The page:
- Lack of handles not to my taste and can get uncomfortable
- Following on from above, the mirror-like “handle” finish and lack of (rubber or plastic) handles makes these picks slippery in sweaty handy
- European style picks flip around in wider US keyways
- Picks do tend to bend
As we move up the price range to the “middle-of-the-road” we can compare this set more easily to others and make better recommendations. First off – unless a plastic/rubber handle is a vital requirement and you’re not happy to spend more than this price point (£30-£40) on a pick set, I’d highly recommend selecting the Southord set over either the GOSO or Klom. Whilst the lack of a proper handle can be a big pain, you can make handles for these if needed and the quality of the pick metal will surely shine through after hours and hours of picking (of course, if you see only a 10% chance that you’ll like picking, or are buying this as a gag gift or anything like that, the Klom/GOSO will suffice).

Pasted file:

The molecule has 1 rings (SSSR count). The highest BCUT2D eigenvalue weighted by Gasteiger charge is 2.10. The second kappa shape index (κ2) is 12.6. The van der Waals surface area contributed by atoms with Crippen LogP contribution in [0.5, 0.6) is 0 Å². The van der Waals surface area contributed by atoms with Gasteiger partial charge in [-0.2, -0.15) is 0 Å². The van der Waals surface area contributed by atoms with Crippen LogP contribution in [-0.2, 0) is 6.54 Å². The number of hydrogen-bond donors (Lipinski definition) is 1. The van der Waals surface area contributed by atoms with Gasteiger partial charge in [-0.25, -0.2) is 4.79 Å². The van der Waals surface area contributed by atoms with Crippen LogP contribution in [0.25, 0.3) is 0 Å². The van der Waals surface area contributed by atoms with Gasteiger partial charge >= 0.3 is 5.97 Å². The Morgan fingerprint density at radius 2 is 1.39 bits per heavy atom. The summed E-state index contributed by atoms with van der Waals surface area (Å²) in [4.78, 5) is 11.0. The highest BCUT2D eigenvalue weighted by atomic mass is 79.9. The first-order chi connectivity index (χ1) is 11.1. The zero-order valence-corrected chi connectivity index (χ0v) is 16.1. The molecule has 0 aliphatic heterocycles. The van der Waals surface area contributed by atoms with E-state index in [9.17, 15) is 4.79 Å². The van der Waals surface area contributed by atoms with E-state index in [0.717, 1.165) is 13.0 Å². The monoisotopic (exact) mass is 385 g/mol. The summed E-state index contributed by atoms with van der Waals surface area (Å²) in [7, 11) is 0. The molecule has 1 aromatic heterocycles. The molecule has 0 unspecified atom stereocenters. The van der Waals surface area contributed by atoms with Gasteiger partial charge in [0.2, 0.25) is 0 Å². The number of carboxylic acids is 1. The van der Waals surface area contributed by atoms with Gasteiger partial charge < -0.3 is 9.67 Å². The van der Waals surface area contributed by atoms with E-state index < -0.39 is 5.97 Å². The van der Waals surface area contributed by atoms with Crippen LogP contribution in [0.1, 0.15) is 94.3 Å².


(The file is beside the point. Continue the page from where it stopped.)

On the other hand, if proper handles ARE important to you and you don’t mind spending a bit extra, consider one of the smaller Sparrows sets or one of the Southord MAX Mx000/Mx000B sets, which will give you a higher standard of quality *and* nice handles to boot. That said, £70 to £100 or more is a serious investment if this is a very experimental purchase.
Overall, I think that Southord has nailed the positioning of this quality-to-price point. It’s priced low enough that most people willing to invest a little on a new hobby can afford to lose if they decide it’s not for them, but also high enough that they were able to produce a really nice pick set with a range of useful picks at a high level of fit and finish for the price. If this price point is your top end and you’re looking for a decent pick set to spend some time practicing with, or if you need a solid beginner’s set for a friend, to hand out at meet-ups, or to bulk up your collection, you can’t go wrong with the Southord C2010.Sparrows Monstrum XXL